JOLLY ROGERS Takes J/24 Autumn Cup
November 29, 2014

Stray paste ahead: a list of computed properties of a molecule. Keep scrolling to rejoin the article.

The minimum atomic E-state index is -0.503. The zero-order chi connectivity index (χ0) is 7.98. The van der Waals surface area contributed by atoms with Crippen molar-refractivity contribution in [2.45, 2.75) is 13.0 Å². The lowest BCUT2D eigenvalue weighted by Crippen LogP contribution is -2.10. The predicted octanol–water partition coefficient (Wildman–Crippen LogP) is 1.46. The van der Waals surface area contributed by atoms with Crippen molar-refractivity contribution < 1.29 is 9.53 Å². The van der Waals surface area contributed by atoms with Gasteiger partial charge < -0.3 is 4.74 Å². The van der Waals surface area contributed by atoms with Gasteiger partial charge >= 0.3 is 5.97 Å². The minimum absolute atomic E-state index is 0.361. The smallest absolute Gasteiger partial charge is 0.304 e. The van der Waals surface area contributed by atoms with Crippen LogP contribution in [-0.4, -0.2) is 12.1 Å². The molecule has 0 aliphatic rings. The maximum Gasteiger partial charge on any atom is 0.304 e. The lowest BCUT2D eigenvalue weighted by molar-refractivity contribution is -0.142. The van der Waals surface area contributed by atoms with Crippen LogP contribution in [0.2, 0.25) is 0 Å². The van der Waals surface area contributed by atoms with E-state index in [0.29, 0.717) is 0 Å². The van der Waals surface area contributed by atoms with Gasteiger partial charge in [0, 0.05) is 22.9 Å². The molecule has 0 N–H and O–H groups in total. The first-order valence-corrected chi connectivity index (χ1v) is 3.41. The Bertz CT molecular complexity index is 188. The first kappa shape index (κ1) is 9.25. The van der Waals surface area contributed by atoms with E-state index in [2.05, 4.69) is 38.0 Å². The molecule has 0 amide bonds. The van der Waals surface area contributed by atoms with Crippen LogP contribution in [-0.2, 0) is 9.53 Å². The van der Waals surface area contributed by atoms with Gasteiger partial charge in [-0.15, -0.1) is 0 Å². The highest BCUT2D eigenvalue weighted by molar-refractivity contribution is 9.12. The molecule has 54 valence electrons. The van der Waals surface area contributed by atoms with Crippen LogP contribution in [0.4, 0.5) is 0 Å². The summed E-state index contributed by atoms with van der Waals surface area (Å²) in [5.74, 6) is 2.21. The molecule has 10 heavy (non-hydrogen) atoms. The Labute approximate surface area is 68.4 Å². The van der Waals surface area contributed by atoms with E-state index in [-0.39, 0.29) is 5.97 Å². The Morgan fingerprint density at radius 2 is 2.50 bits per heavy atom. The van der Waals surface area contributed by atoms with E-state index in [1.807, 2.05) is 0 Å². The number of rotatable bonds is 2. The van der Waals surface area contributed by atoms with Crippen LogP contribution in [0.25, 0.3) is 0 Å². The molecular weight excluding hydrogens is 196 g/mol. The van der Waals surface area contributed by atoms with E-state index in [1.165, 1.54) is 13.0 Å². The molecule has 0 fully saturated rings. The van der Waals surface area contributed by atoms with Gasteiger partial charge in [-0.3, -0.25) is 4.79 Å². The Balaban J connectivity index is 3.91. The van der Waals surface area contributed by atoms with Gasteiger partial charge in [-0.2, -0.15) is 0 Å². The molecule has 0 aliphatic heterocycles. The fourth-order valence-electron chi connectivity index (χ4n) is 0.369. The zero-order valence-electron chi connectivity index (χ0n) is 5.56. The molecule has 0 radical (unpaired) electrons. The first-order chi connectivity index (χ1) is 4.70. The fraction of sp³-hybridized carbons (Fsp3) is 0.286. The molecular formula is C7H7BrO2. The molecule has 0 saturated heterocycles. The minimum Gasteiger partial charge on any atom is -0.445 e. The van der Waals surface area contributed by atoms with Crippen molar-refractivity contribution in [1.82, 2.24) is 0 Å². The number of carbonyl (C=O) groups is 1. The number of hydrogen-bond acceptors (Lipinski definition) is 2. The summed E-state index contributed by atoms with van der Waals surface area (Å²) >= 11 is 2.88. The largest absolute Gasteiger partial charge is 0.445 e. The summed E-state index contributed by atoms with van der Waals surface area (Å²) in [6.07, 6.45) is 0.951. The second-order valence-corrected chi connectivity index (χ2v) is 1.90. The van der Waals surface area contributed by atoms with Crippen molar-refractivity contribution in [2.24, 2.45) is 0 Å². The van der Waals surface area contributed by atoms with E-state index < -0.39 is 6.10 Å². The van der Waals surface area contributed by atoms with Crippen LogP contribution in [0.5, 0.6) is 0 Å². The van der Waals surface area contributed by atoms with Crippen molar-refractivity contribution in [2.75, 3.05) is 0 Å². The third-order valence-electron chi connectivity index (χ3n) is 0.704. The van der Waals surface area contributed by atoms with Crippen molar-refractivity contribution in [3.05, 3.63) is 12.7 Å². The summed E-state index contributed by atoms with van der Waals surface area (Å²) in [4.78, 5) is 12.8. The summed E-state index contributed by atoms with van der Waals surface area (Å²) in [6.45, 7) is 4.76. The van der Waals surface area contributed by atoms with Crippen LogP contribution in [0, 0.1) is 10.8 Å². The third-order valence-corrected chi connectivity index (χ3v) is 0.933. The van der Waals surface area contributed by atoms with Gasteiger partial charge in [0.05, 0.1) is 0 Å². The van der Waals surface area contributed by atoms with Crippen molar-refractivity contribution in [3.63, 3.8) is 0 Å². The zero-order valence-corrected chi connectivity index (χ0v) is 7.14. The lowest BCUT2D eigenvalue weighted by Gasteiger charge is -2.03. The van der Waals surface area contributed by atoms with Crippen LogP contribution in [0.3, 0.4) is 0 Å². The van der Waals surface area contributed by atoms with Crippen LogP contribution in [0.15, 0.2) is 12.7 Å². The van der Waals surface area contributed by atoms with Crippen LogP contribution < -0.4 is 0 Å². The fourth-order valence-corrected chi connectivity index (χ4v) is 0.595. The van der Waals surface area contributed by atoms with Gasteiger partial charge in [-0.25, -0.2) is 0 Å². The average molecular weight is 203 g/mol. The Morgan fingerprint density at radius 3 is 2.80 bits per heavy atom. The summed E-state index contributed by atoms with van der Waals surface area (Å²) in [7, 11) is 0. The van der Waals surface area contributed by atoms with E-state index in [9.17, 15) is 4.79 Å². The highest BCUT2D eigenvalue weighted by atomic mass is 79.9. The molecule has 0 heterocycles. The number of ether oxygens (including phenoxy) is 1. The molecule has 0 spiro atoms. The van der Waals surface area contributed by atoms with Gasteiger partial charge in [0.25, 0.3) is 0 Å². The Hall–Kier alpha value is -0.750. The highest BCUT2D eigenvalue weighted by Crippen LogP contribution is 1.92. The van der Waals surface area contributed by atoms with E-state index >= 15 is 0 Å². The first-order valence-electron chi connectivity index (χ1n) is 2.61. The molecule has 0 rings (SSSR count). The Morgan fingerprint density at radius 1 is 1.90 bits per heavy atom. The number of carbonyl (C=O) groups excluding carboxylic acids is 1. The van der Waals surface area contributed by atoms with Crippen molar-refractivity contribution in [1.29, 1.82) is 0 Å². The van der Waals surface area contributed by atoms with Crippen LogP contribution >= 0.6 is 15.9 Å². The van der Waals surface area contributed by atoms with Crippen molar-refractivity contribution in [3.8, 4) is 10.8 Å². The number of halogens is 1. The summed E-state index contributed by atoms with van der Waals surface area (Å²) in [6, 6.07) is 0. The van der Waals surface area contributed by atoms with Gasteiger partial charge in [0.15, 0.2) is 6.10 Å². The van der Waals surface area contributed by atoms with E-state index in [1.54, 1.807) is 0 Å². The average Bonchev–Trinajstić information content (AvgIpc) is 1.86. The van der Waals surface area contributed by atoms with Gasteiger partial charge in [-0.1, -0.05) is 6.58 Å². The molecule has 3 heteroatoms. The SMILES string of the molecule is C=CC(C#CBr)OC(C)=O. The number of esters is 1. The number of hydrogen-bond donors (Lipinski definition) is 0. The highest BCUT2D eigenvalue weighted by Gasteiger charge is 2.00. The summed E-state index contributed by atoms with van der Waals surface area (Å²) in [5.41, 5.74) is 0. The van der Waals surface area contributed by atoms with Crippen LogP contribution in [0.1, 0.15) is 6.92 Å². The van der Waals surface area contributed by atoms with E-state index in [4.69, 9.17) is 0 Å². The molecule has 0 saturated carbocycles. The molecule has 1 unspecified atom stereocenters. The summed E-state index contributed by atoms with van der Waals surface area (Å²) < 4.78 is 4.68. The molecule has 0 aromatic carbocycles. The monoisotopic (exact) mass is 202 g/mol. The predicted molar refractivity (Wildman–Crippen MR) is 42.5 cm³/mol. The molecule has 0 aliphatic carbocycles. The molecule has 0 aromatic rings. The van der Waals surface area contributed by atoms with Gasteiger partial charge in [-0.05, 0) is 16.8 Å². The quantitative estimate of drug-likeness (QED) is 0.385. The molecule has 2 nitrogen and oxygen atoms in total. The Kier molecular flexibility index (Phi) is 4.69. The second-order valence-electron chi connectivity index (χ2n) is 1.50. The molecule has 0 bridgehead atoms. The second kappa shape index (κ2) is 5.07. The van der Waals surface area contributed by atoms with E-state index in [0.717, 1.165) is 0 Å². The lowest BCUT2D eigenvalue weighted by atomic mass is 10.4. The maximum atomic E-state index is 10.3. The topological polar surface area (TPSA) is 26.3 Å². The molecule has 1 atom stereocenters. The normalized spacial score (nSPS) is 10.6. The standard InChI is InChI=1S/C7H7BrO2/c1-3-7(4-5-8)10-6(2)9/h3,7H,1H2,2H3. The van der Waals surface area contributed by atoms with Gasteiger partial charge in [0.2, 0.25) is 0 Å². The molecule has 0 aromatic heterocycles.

It was yet another epic event run by the Royal Western YC in Poole, England. The J/24s in the United Kingdom always seem to have some drama and fun in their infamous J/24 Autumn Cup. Here’s the report from Nick Triscott aboard JAWBREAKER. Day 1: A blustery, cloudy forecasted weekend set the scene for a dramatic sailing event in Plymouth Sound. Following just one week after the re-scheduled Spring Cup, there was much expectation from the 13 entrants to retain or improve places in the absence of Madeleine, the previous week’s winners. A perfect windward-leeward course was laid inside the breakwater by race officer Neil Dunkley, and genoas were rigged for winds measuring around 14 knots. A hotly contested start showed no immediate leader, but there was no room for errors given the competitive fleet. Correct tactics, including knowledge of the strong spring tide, allowed Nick McDonald’s team (sailing the Spring Cup’s third placed Cacoon) to cross the line first after a hard fought battle. They were followed by the visiting team of Roger Morris of Jolly Roger from Poole. Third place was earned by Adrian Bennett of Skilled Services. With the wind rising, a pre-start incident between guest helm Sophie Pearson of Hitchhiker and local boat Dogs Jorrocks unfortunately led to the retirement of Torpoint stalwart Steve Wassell and his crew from the event after a single race, but the commotion continued throughout race 2. The hot contest to the windward mark provided enough congestion to cause the scraping and even complete missing of the buoy by numerous boats and the placings shuffled as penalty turns were taken. Those able to gybe quickly benefited at once, however, and the second lap lead gained by the underweight team of Skilled Services was enough to see them win through, narrowly before the consistent Roger Morris and his Jolly crew. Nick McDonald’s Cacoon completed the first three, ahead of Plymouth’s Jawbreaker and Hijinks. The now numbering 10 starters lined up once more for Race 3, with the lead changing hands several times before the previous event’s runner up Jawbreaker, coolly helmed as always by David Cooper, surged across the finish ahead of the dependable Cacoon. A strong performance from boat-borrowing father Darryl Conyers, who worked his way out of a McDonald sandwich, earned Illuminator a deserved third place. Despite the innocent faces of most helms, Race 4 quite understandably saw the use of the black flag for the first time in the cup. With overnight places at stake, nerves began to show as advantageous positions were thrown away time and time again. There were no clear leaders until the end of the first beat when Stig McDonald’s Jeli made the best tactical choices given the now incoming tide and wind shifts. They held their lead until the end, narrowly followed by Nick McDonald’s Cacoon and the husband and wife team of Austen and Claire Davies on Jam Too who completed the Plymouth Podium. The unshaken Sophie Pearson of Hitchhiker achieved a very notable fourth, but in a change of fortunes, the winners of the previous two races followed all of the other boats across the line. Day 2: An extra hour’s rest for daylight savings put the sailors in high spirits for the start of day 2, despite the predicted stronger winds and occasional regrets of sangria the night before. After much debate during rigging, three genoas ultimately stood out amongst the jibs as controversial choices in the morning’s borderline wind conditions. At the start of Race 5, there wasn’t much difference in boat performance given the headsail, but gusts in different sections of the course caused some to suffer slightly more than others. Toward the end of the second beat, it felt like genoa conditions, but it was too late because the pirates of Jolly Roger went steaming ahead and looked untouchable. They confidently led home visitor William Pollock of Flying Colours whose team fought hard for their second place and Darryl Conyers’ Illuminator in third. With an all genoa start to the penultimate race, a few boats were squeezed out of their lanes and forced to tack to the centre of the course. The port tackers were shortly followed by previous race winners Jolly Roger, although the far left of the beat proved the more popular choice. Another crowded windward mark (at one point draped in the spinnaker of Skilled Services) left many boats scrambling for clear air in another tight contest, but the early “gybers” once again benefited with the inside line back to the leeward mark at the northern end of Plymouth Sound. At the end of the first run, an inspirational call by ultimate race winner David Cooper allowed the overtaking of four boats to make the first rounding of the leeward mark. A loose cover allowed Jawbreaker to hold onto the lead until the finish, with Jolly Roger, Jeli and Mark Lewers’ Hijinks completing the top four. Throughout the weekend of some of the least forgiving racing seen by the J/24s all year, mistakes by any boat cost dearly. Although the seventh and final two-lap race of the event began smoothly, it was still very challenging given that the race management team said it looked like the closest start of the whole event from their viewpoint on the committee boat. Holding course on starboard at first was favoured by most, but tricky tides inside the breakwater made it easy to over stand when nearer the windward mark. Precise handling on both laps ensured local bastion Adrian Bennett’s second win of the event, followed by Jawbreaker and the most consistent boat of the event and overall winners, Jolly Roger. Our congratulations go to Roger Morris and his outstanding team on Jolly Roger for their efforts throughout the two days; they truly deserve this victory in Plymouth. It is also noteworthy that both the event winners and runners-up Cacoon (Nick McDonald) included father and son duos, which is undoubtedly an optimistic sign of the continuing development of the class in the UK for years to come. Third was David Cooper’s Jawbreaker, fourth Stig McDonald’s JELI, and fifth was Adrian Bennet’s SKILLED SERVICES. Praise must also be given once again to race officer Neil Dunkley who provided seven excellent races and indeed to all of his onboard assistants, mark-layers and the administrative staff of the Royal Western Yacht Club. Full results of the 2014 J/24 Autumn Cup may be found at http://www.halsraceresults.com/crs/crs.aspx?DSKey=1089&SeriesKey=126.